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Carlin15 07-23-2018 06:16 PM

[QUOTE=tchaiku;175363]On Euboea 17th century -

[I]IT Lyes to the North of Boeotia extending North West and South East about 120 miles; Its Breadth, at the broadest place not above 30. It was taken from the Venetians in the year 1471. The soil is very fertile, affording all sorts of Graine, Wine, and Oyle, as likewise Flesh and Fowl; the Sea abounding with Fish. Since the Turks have had possession of it, [B]most of the Greeks are [U]Fled [/U]from the Villages, and Townes; [/B][COLOR="black"][COLOR="Blue"]So as the [B]inland places are mostly supplyed by Al∣baneses[[/COLOR][/COLOR][/B], who are the Shepherds, and serve the Turks at their Farmes. Formerly here were two Citys, and 500. Townes and Villages; Now there is but one, which can be called a City, which is the ancient Chalcis and now hath the name of the Island; by the Turks it is called Egriboz. It stands on a point of Land, having the Sea two Thirds about it. Betwixt it and the Maine is a small Island, with a strong Castle. From the Maine to the small Island is a bridge built up∣on six good Arches, and thence to the Maine[/I]




Carlin15 07-23-2018 10:02 PM



[SIZE="4"]I'm not sure if it's only me but I am having issues with the forum lately. I keep getting kicked out, and need to log in over and over again.[/SIZE]

tchaiku 07-24-2018 12:19 AM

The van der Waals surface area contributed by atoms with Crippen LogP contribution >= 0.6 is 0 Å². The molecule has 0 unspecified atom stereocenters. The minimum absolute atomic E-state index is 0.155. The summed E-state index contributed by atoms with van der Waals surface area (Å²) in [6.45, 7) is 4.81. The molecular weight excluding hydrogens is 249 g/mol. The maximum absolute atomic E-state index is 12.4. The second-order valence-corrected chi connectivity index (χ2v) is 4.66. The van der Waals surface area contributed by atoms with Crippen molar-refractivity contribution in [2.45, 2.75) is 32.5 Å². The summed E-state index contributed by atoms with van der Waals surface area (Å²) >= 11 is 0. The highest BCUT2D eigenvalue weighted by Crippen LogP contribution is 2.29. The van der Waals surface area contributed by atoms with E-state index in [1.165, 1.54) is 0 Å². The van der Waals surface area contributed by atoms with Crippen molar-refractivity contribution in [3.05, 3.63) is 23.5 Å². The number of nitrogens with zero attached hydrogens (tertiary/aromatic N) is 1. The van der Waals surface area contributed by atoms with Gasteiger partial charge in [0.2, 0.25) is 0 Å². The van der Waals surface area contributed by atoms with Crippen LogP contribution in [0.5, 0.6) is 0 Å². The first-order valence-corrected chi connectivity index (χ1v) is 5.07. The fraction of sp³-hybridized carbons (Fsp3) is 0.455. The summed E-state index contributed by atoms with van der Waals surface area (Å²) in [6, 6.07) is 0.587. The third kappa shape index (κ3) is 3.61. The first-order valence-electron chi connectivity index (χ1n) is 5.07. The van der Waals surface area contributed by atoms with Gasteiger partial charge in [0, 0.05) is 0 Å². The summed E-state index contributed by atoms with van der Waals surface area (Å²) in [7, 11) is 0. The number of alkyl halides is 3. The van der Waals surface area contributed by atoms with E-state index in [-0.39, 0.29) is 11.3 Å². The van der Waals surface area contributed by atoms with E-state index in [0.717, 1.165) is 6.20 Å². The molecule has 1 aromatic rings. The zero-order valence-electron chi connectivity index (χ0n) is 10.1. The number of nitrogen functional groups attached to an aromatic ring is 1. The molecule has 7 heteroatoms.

[SIZE="4"]I'm not sure if it's only me but I am having issues with the forum lately. I keep getting kicked out, and need to log in over and over again.[/SIZE][/QUOTE]



[I]Sarakatsani and Vlachs could be found mainly in the mountainous areas in central and northern Euboea respectively, but nowadays they have abandoned the nomadic way of life and live permanently in the towns and villages across the island.


Om3n 07-25-2018 04:05 AM


Did you tick the "Remember me." check box on the login page?

tchaiku 07-26-2018 07:10 AM

Strabon writes "Thebes does not preserve the character even of a village." (9.2.5)" "In the province of Boeotia only two cities survived, of all the rest only ruins and names are left." (9.2.25)

tchaiku 08-09-2018 05:34 PM

[QUOTE=Carlin;169033]“The Greek geographer and historian Strabo (63 BCE-21 CE) described Greece as “a land entirely deserted; the depopulation begun since long continues. Roman soldiers camp in abandoned houses; Athens is populated by statues”.

Plutarch observed that “one would no longer find in Greece 3,000 hoplites [infantrymen].”

The historian Polybius (204-122 BCE) wrote: “One remarks nowadays all over Greece such a diminution in natality and in general manner such a depopulation that the towns are deserted and the fields lie fallow. Although this country has not been ravaged by wars or epidemics, the cause of the harm is evident: by avarice or cowardice the people, if they marry, will not bring up the children they ought to have. At most they bring up one or two. It is in this way that the scourge before it is noticed is rapidly developed. The remedy is in ourselves; we have but to change our morals.”

“Now moderation, adequacy, excess in nothing, and complete self-sufficiency are above all else the essential characteristics of everything done by the gods; and if anyone should take this fact as a starting-point, and assert that Greece has far more than its share in the general depopulation which the earlier discords and wars have wrought throughout practically the whole inhabited earth, and that to‑day the whole of Greece would hardly muster three thousand men-at‑arms, which is the number that the one city of the Megarians sent forth to Plataeae (for the god’s abandoning of many oracles is nothing other than his way of substantiating the desolation of Greece), in this way such a man would give some accurate evidence of his keenness in reasoning.”